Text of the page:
“The national laboratories are science and engineering powerhouses,” Danielson said. In support of President Obama’s Lab-to-Market Initiative, the Lab-Corps program encourages the entrepreneurial spirit of the national labs to bring new technologies to the market to advance America’s leadership in clean energy. “These are exactly the kind of new, innovative ideas we need to build and expand if we are going to get to where we need to go.”
NREL will leverage its deep expertise in technology commercialization and the cleantech sector to develop, deliver, and manage the Lab-Corps training program across the laboratory sites. Over the next year, NREL and the five satellite labs will assemble, train, and support entrepreneurial teams to identify private-sector opportunities for commercializing promising sustainable transportation, renewable power, and energy-efficiency technologies at the labs. Each Lab Corps team will receive comprehensive training and access to a suite of commercialization resources, including technology validation and testing, facility access, techno-economic analysis, and other incubation services.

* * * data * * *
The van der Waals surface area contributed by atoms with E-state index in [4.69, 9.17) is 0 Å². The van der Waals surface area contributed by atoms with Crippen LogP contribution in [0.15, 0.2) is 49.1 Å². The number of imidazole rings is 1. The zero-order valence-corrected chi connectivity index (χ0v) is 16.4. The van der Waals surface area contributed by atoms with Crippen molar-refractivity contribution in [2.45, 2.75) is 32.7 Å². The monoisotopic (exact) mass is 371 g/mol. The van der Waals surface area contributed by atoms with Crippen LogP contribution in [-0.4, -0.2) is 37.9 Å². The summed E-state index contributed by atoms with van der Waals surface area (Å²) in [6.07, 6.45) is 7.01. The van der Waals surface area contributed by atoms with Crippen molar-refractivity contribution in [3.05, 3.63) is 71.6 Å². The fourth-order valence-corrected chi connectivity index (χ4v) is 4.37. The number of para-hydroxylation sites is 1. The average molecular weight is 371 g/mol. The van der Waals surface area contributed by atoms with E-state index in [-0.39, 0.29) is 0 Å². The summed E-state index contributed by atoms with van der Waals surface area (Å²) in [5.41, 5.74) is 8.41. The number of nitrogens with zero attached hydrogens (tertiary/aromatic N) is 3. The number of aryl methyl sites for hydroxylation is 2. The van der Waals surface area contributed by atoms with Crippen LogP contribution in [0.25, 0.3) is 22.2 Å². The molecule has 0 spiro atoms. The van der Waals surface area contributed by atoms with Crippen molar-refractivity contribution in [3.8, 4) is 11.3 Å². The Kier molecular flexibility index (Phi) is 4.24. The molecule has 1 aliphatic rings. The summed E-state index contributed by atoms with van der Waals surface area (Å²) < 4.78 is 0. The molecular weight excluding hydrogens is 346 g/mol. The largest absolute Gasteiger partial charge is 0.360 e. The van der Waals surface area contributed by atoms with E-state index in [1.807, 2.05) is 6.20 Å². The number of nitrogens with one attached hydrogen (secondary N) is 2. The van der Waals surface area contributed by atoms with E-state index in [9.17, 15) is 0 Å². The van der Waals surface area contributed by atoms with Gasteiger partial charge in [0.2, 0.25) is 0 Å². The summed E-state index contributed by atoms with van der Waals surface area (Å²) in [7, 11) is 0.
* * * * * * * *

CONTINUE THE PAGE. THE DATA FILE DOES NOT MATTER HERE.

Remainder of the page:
$10 Million Wells Fargo Initiative Will Boost Clean Energy Ideas
Also at the Forum, Wells Fargo presented a $10 million check to NREL for the launch of its Innovation Incubator (IN2) program, which aims to foster the development of early-stage clean technologies for commercial buildings.
“Due to pervasive market barriers, private-sector financing is typically limited or unavailable to bring new energy innovations from early-stage laboratory research to proof-of concept prototype and on to full commercial scale,” said Richard Adams, director of NREL’s Innovation & Entrepreneurship Center. “This leads to market ‘gaps’ that prove too difficult for many early-stage companies to overcome, which often ultimately results in promising technologies falling to the wayside. We are hoping to address these barriers to benefit small companies, our communities, and the economy.”
The first list of IN2 participants will be announced early next year; they will receive research and technology support, as well as help with their business plans, from the experts at NREL.
Since 2003, the early-stage, pre-commercial, and expanding cleantech companies that have presented or networked at the annual Forum have collectively raised more than $5 billion in growth financing.
NREL’s Deputy Laboratory Director for Strategic Program and Partnerships Bobi Garrett said: “What is so gratifying about putting on this Industry Growth Forum each year is the consistent feedback we get from the investors that the entrepreneurs and presenters are doing a really great job. The quality of companies that come to this event is really outstanding.”